Published on Friday, May 21, 2004 by the Philadelphia Inquirer
Winning Back Lost Trust
by Jonathan Zimmerman
This week, an American military court convicted the first of seven soldiers accused of mistreating Iraqis at the Abu Ghraib prison. After Pennsylvania resident Jeremy C. Sivits pleaded guilty to three counts of abuse, American officials promised an energetic prosecution of the other defendants and a thorough investigation of events at the prison.
But nobody in the Middle East believed that. Now we say we'll discipline the Abu Ghraib miscreants, and we pretend that the world will nod its head in happy agreement. But it isn't. As soon as Sivits pleaded guilty, Arab television and radio stations complained that his penalty was too light. They also wondered why America was punishing only soldiers, rather than the higher-ups who supervised them.
"Those who are executing the laws and the orders are not the problem," declared one Iraqi on Al-Jazeera, the Arab satellite network. "Punishment of the officials who gave the orders is what matters."
Who is responsible for the crimes at Abu Ghraib? Was Defense Secretary Donald Rumsfeld responsible for an atmosphere that permitted brutal interrogation tactics in Iraq, as articles by Seymour Hersch in the New Yorker recently have suggested?
It won't do to reply that our international critics often looked the other way when Saddam Hussein and other Arab tyrants butchered their own people, even though that's clearly true. Nor does it help to repeat ad nauseam that our abuse of Iraqi prisoners contradicts "American values." The issue is not our values and beliefs but what the world believes. And the world has lost faith in America.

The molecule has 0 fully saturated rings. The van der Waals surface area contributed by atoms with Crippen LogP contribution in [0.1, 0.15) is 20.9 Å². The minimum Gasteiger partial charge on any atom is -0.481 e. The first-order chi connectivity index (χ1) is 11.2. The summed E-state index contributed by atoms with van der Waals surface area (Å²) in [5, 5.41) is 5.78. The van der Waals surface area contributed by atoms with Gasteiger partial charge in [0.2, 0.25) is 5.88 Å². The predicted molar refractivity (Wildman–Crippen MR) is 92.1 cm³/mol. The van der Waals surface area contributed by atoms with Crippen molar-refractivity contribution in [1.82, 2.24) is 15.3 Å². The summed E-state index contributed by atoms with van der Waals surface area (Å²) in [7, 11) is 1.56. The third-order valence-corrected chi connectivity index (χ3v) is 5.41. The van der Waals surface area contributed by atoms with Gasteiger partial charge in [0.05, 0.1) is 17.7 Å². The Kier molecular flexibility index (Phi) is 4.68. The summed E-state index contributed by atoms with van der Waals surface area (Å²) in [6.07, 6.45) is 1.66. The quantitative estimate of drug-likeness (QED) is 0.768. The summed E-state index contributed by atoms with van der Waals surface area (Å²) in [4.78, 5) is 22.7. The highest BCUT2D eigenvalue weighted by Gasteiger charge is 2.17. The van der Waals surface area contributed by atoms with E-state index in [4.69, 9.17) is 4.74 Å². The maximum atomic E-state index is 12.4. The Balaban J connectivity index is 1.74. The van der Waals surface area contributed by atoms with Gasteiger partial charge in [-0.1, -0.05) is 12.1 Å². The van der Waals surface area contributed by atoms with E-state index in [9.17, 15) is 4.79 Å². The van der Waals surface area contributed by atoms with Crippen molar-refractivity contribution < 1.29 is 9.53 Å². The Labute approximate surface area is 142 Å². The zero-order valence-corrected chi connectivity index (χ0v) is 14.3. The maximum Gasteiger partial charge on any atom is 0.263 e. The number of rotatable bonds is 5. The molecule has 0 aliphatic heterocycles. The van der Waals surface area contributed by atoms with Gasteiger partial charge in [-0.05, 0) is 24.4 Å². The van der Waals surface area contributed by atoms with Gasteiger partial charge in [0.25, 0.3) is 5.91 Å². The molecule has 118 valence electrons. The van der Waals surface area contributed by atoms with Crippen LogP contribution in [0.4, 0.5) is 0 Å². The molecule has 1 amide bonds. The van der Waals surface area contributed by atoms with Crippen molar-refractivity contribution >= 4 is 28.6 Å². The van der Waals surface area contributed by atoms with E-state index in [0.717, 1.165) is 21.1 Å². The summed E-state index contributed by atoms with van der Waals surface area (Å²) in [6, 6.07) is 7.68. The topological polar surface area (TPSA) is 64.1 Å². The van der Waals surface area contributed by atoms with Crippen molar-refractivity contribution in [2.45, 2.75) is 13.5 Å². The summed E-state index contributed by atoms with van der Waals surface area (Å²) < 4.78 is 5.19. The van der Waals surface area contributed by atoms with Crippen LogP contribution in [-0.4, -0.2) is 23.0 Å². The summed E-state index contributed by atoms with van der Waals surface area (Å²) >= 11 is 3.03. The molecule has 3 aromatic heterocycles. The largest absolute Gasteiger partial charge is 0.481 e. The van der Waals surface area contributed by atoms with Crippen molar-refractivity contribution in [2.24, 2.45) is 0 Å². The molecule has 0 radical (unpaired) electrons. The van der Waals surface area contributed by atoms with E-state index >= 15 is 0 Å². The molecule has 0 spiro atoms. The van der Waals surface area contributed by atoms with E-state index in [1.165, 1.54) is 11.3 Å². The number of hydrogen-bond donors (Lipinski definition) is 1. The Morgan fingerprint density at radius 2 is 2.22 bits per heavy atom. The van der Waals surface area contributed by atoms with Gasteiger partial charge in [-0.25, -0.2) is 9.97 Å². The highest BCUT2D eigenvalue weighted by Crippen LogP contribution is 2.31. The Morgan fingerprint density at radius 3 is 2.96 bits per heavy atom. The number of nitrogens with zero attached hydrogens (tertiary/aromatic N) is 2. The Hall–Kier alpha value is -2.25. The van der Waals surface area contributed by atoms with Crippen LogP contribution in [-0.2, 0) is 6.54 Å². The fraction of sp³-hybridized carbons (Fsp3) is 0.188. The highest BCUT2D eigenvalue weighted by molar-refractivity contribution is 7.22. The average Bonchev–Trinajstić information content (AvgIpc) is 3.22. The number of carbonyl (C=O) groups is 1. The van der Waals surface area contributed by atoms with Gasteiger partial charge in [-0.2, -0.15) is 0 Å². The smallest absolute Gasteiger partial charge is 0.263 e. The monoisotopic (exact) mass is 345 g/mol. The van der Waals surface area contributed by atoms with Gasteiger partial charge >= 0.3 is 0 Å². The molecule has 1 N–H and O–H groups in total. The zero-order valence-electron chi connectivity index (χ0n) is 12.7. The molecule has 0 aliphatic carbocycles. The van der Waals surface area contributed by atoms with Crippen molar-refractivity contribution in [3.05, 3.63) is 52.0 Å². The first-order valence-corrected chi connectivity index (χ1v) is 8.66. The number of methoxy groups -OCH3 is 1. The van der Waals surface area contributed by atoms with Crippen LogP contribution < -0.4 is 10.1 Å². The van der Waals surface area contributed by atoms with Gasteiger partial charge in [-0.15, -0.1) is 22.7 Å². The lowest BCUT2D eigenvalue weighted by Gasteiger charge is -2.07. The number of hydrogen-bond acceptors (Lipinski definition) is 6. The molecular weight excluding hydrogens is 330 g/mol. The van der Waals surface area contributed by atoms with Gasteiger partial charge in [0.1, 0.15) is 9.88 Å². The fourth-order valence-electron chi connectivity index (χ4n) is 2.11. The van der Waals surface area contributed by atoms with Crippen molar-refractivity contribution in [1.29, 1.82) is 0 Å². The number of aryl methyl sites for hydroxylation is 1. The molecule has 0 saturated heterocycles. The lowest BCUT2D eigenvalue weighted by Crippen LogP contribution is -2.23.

How can we win it back? It won't be easy, but here's a start. Do something everyone thinks we'd never do. Turn the defendants over to the International Criminal Court. Then ask the court to launch a full investigation of American prisoner abuse in Iraq, examining not just the soldiers at Abu Ghraib but also the officials in charge of them.
Former President Bill Clinton signed the so-called Rome Treaty that established the court in 2000, but the Bush administration withdrew the following year because the treaty didn't provide enough protection for American soldiers accused of war crimes.
True, the court would have the power to launch investigations without approval of participating governments. But the Rome Treaty also allows the United Nations Security Council to suspend any prosecution by the court - and the United States owns a permanent seat on the council.
Whether or not we sign the treaty, moreover, the new Iraqi government might sign it. (Hussein didn't sign, of course, which puts America in some pretty bad company.) If Iraq wasn't satisfied with our investigation of the crimes at Abu Ghraib, it could then ask the court to begin a new probe of them. Wouldn't it be a good idea to engage the court now, of our own accord, rather than wait for further embarrassment?
Meanwhile, giving our accused war criminals to the international court would boost our shattered international credibility. No matter how zealously we examine the abuse at Abu Ghraib, millions of people around the globe simply will not believe the outcome of an American military investigation. We need to restore the world's trust. And one way to do that, right now, is to place our trust in the world.
Jonathan Zimmerman teaches history at New York University, lives in Narberth and is the author of "Whose America? Culture Wars in the Public Schools."
Copyright 1996-2004 Knight Ridder